Raising children is perhaps one of the greatest and most rewarding achievement you’ll do in life, but kids come with an expensive price tag. According to CNN Money, it costs an average of $245,000 over 18 years to raise one child. That number could start to increase to close to $1 million for newer parents. And that number doesn’t even include the high costs of college!

Every year the price of tuition increases and more students graduate with significant amount of student loan debt. The average in-state public college tuition for the 2014-2015 academic year was $23,410 and the average for a private college was $46,272. Multiply that average by 4 years and you’re easily looking at a six figure college tuition bill for your child. The average 2014 college graduate graduated with $33,000 in student loan debt, which is almost double what students paid 20 years ago.
Most colleges and universities offer students’ financial aid packages that help them afford their higher educations, but there is still a good chance that you will have to foot some of the bill. If you can afford it, it’s best to start saving now for your child’s future.

529 plans

One of the best ways to save for your child’s future is through a 529 Plan. A 529 plan is a tax-advantaged investment plan similar to a retirement account that encourages you to save money for higher education expenses of your child or even grandchild. All withdrawals from the account that are used for qualifies education expenses, like tuition and books, will remain free from federal income tax. Additionally, states may offer similar or enhanced benefits to 529 plans.

There are two types of 529 plans: a savings plan and a prepaid plan. Savings plans are very similar to your 401k or IRA retirement savings account. You grow your savings over time by investing your contributions in mutual funds. Prepaid plans are very different. These plans, which are often offered by specific educational institutions, allow you to pre-pay all or parts of the costs of an in-state public college education. These plans can be converted to use for private and out-of-state schools too.
529 plans have several important benefits. The first is that while your contributions are taxed and not deductible on your federal tax return, your investments grow tax-deferred. As long as you use the money for qualified educational expenses, the distributions are federally tax-free. Each state also has their own tax rules regarding 529 plans. Some states mirror the federal tax law advantages or even have additional benefits. You can also invest in a plan outside of your state. For example, you may live in Illinois, but choose to invest in a Nevada 529 plan. Do your research to see what state’s plan is best for you. 

A second major benefit of 529 plans are that they are low maintenance and you retain control of the funds. Once you have enrolled in a 529 plan and set up your contributions, you can sit back and relax. Plan assets are professionally managed by either your state treasurer’s office or by an outside investment firm. Additionally you don’t have to worry that once your child turns 18, he won’t take his college fund to buy a new car. You, as the donor, stay in control of the account at all times. You get to decide when withdrawals are taken and for what purpose. If your child decides later not to pursue a college education, you can reclaim your money for yourself. However, those withdrawals will be subject to income tax and an additional 10% tax penalty.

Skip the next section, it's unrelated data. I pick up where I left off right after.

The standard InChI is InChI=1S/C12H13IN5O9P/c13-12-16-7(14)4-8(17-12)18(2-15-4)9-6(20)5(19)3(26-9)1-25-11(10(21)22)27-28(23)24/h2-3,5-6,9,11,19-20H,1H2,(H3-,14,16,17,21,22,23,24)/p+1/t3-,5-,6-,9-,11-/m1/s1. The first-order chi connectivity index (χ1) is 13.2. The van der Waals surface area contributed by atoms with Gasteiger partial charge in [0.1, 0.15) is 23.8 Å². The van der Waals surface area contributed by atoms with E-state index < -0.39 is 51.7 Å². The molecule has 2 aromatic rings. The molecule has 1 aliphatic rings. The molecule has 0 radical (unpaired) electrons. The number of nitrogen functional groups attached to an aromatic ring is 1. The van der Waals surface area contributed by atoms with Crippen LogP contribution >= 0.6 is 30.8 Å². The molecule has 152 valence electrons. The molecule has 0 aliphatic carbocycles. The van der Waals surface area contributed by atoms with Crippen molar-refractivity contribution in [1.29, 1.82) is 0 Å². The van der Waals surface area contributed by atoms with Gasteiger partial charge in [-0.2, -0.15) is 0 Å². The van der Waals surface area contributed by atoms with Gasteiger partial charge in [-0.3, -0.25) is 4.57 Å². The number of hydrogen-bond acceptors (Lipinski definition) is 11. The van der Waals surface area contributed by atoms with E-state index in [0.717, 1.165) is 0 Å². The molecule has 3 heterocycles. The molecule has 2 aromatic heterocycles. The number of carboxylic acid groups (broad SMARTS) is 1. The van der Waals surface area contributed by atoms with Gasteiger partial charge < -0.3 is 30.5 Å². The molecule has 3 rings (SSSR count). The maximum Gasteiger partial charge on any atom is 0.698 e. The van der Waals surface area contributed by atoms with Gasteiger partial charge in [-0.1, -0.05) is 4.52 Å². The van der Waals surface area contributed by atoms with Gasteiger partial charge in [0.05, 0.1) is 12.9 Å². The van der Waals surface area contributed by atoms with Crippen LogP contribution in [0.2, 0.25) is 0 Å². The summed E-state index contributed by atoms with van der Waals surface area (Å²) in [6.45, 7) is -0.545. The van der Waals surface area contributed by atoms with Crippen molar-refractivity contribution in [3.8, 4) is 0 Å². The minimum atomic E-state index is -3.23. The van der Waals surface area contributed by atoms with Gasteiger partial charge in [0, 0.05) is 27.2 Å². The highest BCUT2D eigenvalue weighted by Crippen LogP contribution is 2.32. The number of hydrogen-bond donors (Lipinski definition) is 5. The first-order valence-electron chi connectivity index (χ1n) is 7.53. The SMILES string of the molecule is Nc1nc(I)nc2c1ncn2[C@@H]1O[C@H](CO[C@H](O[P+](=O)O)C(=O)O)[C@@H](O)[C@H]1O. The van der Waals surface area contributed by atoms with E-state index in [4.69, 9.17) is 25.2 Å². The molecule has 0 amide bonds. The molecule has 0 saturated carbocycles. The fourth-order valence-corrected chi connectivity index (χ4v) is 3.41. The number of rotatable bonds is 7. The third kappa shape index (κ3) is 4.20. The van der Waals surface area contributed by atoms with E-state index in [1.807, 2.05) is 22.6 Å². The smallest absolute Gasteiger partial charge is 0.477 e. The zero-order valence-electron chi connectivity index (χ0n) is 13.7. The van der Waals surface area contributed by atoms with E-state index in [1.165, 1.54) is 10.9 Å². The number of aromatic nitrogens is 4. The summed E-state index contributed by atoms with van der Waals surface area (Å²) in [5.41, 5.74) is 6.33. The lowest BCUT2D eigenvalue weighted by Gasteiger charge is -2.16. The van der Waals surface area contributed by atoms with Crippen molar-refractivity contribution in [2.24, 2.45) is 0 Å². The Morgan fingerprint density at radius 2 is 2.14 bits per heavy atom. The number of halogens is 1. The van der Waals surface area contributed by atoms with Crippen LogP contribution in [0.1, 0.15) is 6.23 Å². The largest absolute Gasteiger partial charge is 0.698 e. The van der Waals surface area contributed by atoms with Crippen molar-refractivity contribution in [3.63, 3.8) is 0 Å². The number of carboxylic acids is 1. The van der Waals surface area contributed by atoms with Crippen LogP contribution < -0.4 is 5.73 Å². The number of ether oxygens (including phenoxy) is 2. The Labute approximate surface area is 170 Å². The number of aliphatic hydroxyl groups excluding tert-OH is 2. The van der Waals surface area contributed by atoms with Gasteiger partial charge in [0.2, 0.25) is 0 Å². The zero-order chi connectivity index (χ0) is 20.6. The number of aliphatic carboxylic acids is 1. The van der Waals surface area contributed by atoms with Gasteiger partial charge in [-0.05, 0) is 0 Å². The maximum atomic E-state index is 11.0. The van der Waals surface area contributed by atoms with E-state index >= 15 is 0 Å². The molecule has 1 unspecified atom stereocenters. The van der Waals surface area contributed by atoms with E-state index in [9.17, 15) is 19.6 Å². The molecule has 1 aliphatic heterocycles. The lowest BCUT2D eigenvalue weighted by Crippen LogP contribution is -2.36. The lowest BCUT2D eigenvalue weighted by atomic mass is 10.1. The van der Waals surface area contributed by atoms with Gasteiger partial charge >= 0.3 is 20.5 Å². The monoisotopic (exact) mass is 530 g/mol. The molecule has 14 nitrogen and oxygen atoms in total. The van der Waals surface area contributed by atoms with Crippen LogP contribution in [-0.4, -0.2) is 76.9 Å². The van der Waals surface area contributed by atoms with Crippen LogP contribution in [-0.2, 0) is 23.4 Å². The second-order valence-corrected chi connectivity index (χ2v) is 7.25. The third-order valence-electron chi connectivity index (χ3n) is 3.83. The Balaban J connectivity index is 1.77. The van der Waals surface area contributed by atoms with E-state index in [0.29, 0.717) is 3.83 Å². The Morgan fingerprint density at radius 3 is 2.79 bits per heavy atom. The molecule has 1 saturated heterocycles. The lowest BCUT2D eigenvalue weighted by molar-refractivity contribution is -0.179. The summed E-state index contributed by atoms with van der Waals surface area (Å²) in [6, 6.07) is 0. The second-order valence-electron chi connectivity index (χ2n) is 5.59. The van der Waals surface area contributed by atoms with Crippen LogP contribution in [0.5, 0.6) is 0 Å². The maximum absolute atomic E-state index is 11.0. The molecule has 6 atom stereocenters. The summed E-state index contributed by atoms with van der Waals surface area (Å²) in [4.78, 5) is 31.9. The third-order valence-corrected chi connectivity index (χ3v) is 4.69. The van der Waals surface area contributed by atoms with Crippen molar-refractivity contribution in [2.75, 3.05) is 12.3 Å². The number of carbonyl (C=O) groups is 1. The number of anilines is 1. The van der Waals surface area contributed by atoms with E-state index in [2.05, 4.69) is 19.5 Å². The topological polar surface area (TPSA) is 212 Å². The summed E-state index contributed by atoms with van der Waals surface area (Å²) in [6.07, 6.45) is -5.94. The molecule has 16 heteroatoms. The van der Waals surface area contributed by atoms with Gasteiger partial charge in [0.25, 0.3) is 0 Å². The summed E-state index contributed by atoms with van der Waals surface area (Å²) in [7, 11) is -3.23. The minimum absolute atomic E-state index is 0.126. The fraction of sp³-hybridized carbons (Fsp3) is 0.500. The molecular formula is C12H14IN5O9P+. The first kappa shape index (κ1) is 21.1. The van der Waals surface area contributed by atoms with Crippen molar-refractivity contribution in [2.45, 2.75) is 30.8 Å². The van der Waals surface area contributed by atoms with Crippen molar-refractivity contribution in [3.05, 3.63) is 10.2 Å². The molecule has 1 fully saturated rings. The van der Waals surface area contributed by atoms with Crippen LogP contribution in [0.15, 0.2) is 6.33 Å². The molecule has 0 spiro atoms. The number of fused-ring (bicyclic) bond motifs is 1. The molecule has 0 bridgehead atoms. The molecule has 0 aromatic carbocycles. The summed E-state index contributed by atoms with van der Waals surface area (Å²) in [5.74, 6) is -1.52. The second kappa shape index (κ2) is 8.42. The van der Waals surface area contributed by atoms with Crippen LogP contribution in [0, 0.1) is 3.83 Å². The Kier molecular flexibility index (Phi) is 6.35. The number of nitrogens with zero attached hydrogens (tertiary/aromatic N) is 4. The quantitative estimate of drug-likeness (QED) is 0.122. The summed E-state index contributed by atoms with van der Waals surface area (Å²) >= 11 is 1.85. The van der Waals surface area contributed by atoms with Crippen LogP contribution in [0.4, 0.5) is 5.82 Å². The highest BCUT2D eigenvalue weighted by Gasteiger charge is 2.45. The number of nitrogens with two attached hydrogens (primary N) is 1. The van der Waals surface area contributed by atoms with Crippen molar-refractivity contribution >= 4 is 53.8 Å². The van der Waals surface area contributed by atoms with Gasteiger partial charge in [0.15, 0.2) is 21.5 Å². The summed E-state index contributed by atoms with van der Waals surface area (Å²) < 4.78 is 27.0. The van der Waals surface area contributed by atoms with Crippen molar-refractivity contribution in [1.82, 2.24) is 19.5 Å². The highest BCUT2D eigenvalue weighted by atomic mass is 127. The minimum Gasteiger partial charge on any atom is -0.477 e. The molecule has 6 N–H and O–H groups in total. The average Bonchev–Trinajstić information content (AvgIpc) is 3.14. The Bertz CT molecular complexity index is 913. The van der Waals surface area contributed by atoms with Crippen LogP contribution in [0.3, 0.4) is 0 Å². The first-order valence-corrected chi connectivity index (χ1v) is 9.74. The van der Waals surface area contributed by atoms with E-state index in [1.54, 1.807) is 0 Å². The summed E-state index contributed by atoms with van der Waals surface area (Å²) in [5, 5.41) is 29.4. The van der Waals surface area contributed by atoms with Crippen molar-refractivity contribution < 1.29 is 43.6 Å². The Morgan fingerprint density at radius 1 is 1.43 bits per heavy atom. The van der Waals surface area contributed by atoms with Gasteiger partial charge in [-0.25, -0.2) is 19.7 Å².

Many people question how much they should contribute to their child’s 529 plan. That’s a tough question to answer because it really depends on your unique circumstances. You should always invest in yourself first (i.e., invest in your retirement account) before your children. As a parent you probably always put your children first before you, but funding your child’s college education should not hinder your retirement dreams. As the college tuition continues to rise at rapid rates, it’s almost nearly impossible to afford to pay 100% of the bill for your child. Financial experts suggest aiming for 25% of the total projected cost. For example, your child is thinking about attending an in-state public college that has an average yearly cost of $20,000. You should aim to save $20,000 in your account. Over 18 years, that’s about $100 a month. Of course, if your child chooses a private college, you’re looking at a significantly higher price tag. However, private colleges may also offer more financial aid in the form of grants and scholarships.

A college education in America does not come with a cheap price tag. Millions of Americans are head over heels in student loan debt. We all want our children to have the best and that means you probably want to help them with their future educational expenses. 529 plans are one of the best savings vehicles to help your child start their adult life on the right foot.

Image Source - https://www.flickr.com/photos/audiolucistore/

Comments (5)

Sean Bryant

Sean is a graduate of the University of Iowa where he received a Bachelor's of Arts degree in economics. After beginning his career in banking, he found his love for marketing. Before arriving at ATBS in 2014 he spent time working for two different technology startups as well as his own freelance marketing company.

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Thanks for spreading the word

July 13, 2015 17:53:50 PM

Thanks for spreading the word

July 13, 2015 17:38:27 PM

Thanks for spreading the word

July 13, 2015 17:38:09 PM

Good stuff. Amazing how expensive attending college has become. Plan ahead if all possible.

July 02, 2015 13:57:23 PM

Good stuff. Amazing how expensive attending college has become. Plan ahead if all possible.

July 02, 2015 13:56:56 PM